Being Catholic in College Can Be Both Challenging and Rewarding

Being Catholic in College can be both challenging and rewarding. Living in a secular culture, there is temptation everywhere, and movies, television shows, social media are all contributing factors. It can be overwhelming and can lead to confusion as to what to feel, how to think or who to talk to. Starting a new college, finding a new parish to attend Mass on Sundays or making new friends offers its own set of challenges. With these challenges comes learning experiences, room to grow and opportunity to change for the better.

I have had my own personal doubts and struggles about the (Catholic) Church, and since starting college, there have been changes nationally and within the Church that have caused a stir. People from the outside might look down upon the Church’s teachings on abortion or same-sex marriage and assume you are some anti-gay, women-hating person when that is far from the truth. Millennial Catholics are either leaving the Church or hiding out in fear of being misunderstood when this does not have to be the case.

It is not the easiest thing to believe in something you cannot see — even more so a Church with deep roots and rich tradition. It is easier, however, to believe in a higher power when things are going smooth. For example, passing an exam you thought you did horrible on or finding a parking spot without having to drive around in circles. Praise God for these things, but when I fail an exam or have an overall horrible day, giving thanks to any kind of higher power is nowhere on my to-do list. Despite this, believing there is something out there so much greater than myself brings me an unfathomable amount of comfort.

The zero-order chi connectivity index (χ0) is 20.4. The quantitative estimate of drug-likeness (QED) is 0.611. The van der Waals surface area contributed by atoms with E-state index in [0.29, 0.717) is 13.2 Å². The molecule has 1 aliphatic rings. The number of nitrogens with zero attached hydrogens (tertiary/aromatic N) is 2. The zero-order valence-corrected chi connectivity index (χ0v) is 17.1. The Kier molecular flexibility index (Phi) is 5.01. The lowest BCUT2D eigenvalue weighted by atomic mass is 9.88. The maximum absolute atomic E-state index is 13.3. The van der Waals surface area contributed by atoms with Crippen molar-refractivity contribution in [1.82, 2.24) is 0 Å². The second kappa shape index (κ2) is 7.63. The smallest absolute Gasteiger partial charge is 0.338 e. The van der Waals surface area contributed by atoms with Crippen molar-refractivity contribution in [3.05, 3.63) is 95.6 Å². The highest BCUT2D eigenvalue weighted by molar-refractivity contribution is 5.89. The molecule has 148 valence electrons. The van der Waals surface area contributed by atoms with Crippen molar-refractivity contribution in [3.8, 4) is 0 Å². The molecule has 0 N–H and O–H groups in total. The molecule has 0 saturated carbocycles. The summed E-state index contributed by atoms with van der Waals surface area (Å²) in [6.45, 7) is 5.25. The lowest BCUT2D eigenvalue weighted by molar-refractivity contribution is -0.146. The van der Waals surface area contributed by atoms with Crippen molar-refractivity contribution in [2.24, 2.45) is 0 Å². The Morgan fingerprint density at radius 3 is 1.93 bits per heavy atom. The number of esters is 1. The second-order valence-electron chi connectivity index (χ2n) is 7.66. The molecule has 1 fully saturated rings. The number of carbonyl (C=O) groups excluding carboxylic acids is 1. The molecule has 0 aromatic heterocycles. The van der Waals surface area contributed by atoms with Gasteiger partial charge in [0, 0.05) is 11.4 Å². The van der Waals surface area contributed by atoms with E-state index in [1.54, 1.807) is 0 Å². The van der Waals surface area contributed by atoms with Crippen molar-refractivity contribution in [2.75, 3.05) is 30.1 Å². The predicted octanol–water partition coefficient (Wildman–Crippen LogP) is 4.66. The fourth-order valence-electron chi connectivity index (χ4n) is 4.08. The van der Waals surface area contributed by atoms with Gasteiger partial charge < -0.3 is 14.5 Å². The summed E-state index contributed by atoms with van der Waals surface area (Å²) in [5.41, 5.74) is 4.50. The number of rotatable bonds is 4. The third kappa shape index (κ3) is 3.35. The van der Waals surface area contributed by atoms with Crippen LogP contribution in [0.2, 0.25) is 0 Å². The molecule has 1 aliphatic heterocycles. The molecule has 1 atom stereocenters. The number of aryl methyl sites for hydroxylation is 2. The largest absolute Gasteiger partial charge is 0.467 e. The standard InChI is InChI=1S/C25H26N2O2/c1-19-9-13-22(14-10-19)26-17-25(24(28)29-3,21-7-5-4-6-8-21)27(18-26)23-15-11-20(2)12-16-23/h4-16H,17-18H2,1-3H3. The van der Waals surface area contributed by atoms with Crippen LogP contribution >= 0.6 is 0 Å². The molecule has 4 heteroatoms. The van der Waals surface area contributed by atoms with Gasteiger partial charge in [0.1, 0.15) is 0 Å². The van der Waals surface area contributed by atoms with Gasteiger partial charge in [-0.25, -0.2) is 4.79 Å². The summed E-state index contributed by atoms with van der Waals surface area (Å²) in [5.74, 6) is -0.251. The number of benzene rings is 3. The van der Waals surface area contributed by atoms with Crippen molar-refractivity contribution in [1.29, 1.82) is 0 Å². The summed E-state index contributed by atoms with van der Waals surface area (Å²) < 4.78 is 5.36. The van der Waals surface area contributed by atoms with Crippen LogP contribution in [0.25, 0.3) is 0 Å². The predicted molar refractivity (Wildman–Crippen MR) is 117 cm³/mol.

College is a season of change. It is a transitional period going from youth to having to figure out life on your own. While it is hard to go about this kind of change alone, finding a community of like-minded people can also be a challenge. Unless you already have a community built, sitting in an adoration chapel or having a conversation about the sacraments or going to daily Mass is not what most people consider “fun.” It took me until this year to find that community I longed for, but as I reflected on the past three years of searching, I now understand the different choices I was given.

There is a newfound freedom that comes along with attending college. I quickly learned I do not have to go to Mass. I do not have to go to confession. Instead, I choose to go to Mass. I choose to go to confession. Changing my “haves” to “wants” changed my perspective on my faith. I may have wanted a group of fellow Catholics to connect with, but ultimately my faith is not who my friends are. My faith is a personal journey that I continue to pursue, learn and grow from. Each person is different, but it is all about finding what works best for you and what it is that will challenge and encourage you.

Aside from having a shirt with Pope Francis’ face on it, I do not go around advertising my faith — not out of shame, but because it will not make me any better of a person. I understand my mission in life is not to convert anyone to Catholicism, but rather to be an example — to give love, to show love, to be love. While being Catholic in college has its challenges, there is always a silver lining. Remain hopeful, and do not be afraid to stand up for what you feel is right. This goes for any religion or anyone who believes in something greater. Do not be ashamed. Be proud.

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